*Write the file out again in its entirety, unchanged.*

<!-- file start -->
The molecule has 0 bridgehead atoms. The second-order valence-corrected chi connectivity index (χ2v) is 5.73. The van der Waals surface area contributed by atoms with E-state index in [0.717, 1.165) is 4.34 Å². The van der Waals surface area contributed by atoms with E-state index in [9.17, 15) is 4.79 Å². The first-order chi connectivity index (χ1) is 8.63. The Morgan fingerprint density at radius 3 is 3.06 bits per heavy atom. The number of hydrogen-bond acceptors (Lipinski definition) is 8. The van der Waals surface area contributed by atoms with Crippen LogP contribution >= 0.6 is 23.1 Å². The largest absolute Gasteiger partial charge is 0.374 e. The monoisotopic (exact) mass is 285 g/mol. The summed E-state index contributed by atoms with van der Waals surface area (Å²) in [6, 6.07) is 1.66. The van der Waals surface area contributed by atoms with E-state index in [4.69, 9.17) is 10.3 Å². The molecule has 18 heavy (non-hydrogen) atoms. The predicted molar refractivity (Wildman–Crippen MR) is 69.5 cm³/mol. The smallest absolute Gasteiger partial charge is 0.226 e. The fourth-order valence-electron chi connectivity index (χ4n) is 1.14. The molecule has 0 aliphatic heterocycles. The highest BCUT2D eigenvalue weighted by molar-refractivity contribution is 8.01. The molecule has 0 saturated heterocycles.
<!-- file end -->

The molecule has 0 bridgehead atoms. The second-order valence-corrected chi connectivity index (χ2v) is 5.73. The van der Waals surface area contributed by atoms with E-state index in [0.717, 1.165) is 4.34 Å². The van der Waals surface area contributed by atoms with E-state index in [9.17, 15) is 4.79 Å². The first-order chi connectivity index (χ1) is 8.63. The Morgan fingerprint density at radius 3 is 3.06 bits per heavy atom. The number of hydrogen-bond acceptors (Lipinski definition) is 8. The van der Waals surface area contributed by atoms with Crippen LogP contribution >= 0.6 is 23.1 Å². The largest absolute Gasteiger partial charge is 0.374 e. The monoisotopic (exact) mass is 285 g/mol. The summed E-state index contributed by atoms with van der Waals surface area (Å²) in [6, 6.07) is 1.66. The van der Waals surface area contributed by atoms with E-state index in [4.69, 9.17) is 10.3 Å². The molecule has 18 heavy (non-hydrogen) atoms. The predicted molar refractivity (Wildman–Crippen MR) is 69.5 cm³/mol. The smallest absolute Gasteiger partial charge is 0.226 e. The fourth-order valence-electron chi connectivity index (χ4n) is 1.14. The molecule has 0 aliphatic heterocycles. The highest BCUT2D eigenvalue weighted by molar-refractivity contribution is 8.01. The molecule has 0 saturated heterocycles.